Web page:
Madiba the Musical - Reviewed by Madelaine Empson | Regional News Connecting Wellington

Madiba the Musical

Written by: Jean-Pierre Hadida

Directed by: Pierre-Yves Duchesne and Dennis Watkins

Opera House, 7th Feb 2019

Reviewed by: Madelaine Empson

Madiba the Musical is a celebration of the great Nelson Mandela (Perci Moeketsi). Using stage techniques such as projection and narration (David Denis), it traverses many years of his life rapidly, jumping from his time as a freedom fighter and lawyer in the 1950s to his incarceration in the 1960s in the blink of an eye. While Mandela serves life in prison, the production shifts its focus to young activist Sam (Tim ‘Timomatic’ Omaji) and artist Will (Barry Conrad).

What first must be said about Madiba is the exceptional vocal talent of the cast. While each outstanding voice blended beautifully with the next, Ruva Ngwenya’s (playing Winne Mandela) smooth, husky timbre had me on the edge of my seat. Johan Nus’ choreography too made a lasting impression, a slow-motion protest scene remaining with me long after the curtain had fallen. The interfusion of traditional and contemporary dance felt elegantly reflective of the past and present, echoing the multigenerational voice expressed in Madiba.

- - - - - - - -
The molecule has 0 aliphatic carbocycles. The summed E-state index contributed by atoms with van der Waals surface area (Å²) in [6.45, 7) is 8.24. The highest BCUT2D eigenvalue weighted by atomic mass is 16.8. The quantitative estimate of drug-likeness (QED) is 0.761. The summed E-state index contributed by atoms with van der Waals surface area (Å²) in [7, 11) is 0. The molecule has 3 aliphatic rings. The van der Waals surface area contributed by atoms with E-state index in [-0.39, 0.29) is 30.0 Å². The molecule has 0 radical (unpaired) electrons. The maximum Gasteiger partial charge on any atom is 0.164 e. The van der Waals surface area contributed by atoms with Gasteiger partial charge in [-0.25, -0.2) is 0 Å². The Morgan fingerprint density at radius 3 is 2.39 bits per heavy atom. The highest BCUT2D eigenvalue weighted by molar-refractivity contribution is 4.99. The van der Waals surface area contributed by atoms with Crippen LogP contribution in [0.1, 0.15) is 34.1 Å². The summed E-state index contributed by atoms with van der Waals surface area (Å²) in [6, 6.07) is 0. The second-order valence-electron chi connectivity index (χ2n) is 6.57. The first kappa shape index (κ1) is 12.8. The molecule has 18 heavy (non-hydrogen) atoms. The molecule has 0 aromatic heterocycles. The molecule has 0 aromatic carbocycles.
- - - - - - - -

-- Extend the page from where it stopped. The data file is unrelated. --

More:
Vibrant, explosive, and joyful, Madiba is every bit the celebration it declares itself. Whilst I found it a pleasure to watch, my question is this: considering what a far cry South Africa is from a ‘rainbow nation’ today, what is achieved by viewing the story through a rose-coloured lens? Mandela’s dreams of equality and non-violence resonate through Madiba, so what do we gain from cutting the story off at his election in 1994, when temporarily, all is well?

I am all for interspersing uplifting entertainment with harrowing facts and harsh realities – otherwise I think the work can become inaccessible. I’m all for sending your audience away dancing, hopeful. But I think more could have been done to draw attention to current affairs; to the fact that the fight is long from over. Even a programme note, a call to action, would bring this work into the 21st century and give it as much purpose as it has positivity.

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